Currently, Cassia is a Marie Sklodowska-Curie Fellow (funded by the European Union) at the University of Edinburgh in Scotland. She is working on a book manuscript entitled “Birthing Abolition: Reproduction and the Gradual End of Slavery in Brazil.”
The project explores the manner in which enslaved women’s reproductive practices informed the gradual abolition of slavery in the middle to large slave holdings of Rio de Janeiro state from 1850 (the definitive end of the country’s slave trade) to final abolition in 1888. Like most Atlantic slave societies, the Brazilian slave population was reproduced through imports and not natural growth, with a few regional and temporal exceptions. For 19th-century Rio de Janeiro state, historians have argued that harsh labour regimes, disease, and sex imbalances caused negative growth. For the US and Caribbean, however, feminist historians have approached negative growth both from the viewpoint of harsh labour regimes and disease and through the lens of “reproductive resistance”, or the enslaved practices of abortion, infanticide, and contraception as purposeful attacks on the institution of slavery. But for Brazil, scholars have dismissed the quantitative impact of the enslaved practices of fertility control on the population’s growth. Enslaved women’s fertility control may not have caused the negative growth of the enslaved population in 19th-century Rio de Janeiro. However, this project hypothesizes that enslaved women’s fertility control practices played an important symbolic role in how elites understood and approached slavery itself.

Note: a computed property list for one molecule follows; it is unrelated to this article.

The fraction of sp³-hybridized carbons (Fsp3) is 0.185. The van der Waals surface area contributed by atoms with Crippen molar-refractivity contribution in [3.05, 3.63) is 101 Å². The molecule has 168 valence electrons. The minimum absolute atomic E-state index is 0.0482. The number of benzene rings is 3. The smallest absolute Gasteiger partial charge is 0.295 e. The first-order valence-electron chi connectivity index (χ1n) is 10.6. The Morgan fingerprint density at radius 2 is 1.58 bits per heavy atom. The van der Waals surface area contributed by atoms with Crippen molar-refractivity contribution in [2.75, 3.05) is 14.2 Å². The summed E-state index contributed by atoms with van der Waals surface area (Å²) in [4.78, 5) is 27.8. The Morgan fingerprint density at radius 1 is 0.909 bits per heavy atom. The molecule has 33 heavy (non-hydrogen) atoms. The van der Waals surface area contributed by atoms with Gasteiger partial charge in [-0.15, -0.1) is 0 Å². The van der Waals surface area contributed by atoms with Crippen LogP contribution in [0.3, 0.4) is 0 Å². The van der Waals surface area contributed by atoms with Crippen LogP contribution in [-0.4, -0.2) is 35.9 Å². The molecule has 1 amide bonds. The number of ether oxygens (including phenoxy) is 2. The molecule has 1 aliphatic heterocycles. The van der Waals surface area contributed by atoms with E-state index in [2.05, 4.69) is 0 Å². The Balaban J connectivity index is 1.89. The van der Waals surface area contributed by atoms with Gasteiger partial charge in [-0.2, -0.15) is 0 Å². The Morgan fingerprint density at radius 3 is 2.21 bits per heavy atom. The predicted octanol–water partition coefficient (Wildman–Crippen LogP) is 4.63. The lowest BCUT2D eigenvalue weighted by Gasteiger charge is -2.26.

To analyze the interplay between slave agency, elite views, and abolitionist actions, the project asks three questions: 1) How did both slave-owners and political elites view enslaved women’s reproduction? 2) How did enslaved women experience reproduction—including pregnancy, childbirth, abortion, and infanticide? 3) How did both elite views and enslaved women’s reproductive agency contribute to gradual abolition? The project posits that a gender analysis will demonstrate that the spectre of enslaved women’s fertility control created the opportunity for abolitionists to implement the legal framework that abolished slavery.
 Laird W. Bergard, Slavery and the Demographic and Economic History of Minas Gerais, Brazil, 1720-1888 (Cambridge, 1999). Also Michael Tadman, “The Demographic Cost of Sugar: Debates on Slave Societies and Natural Increase in the Americas”, American Historical Review 105, no. 5 (2000): 1534-75.
 Mary C. Karasch, Slave Life in Rio de Janeiro, 1808-1850 (Princeton, 1987).
 Angela Davis, “Reflections on the Black Woman’s Role in the Community of Slaves”, The Massachusetts Review 13, no. 2 (1972): 81-100. Jennifer L. Morgan, Laboring Women: Reproduction and Gender in New World Slavery (Pennsylvania, 2004).
Image 1: Mark Ferrez, “Escravas, 1870-1899” (Arquivo Nacional, Rio de Janeiro, Brazil)
Image 2: Slaves at a coffee yard in a farm. Vale do Paraiba, Sao Paulo, 1882 (Instituto Moreira Salles, Rio de Janeiro)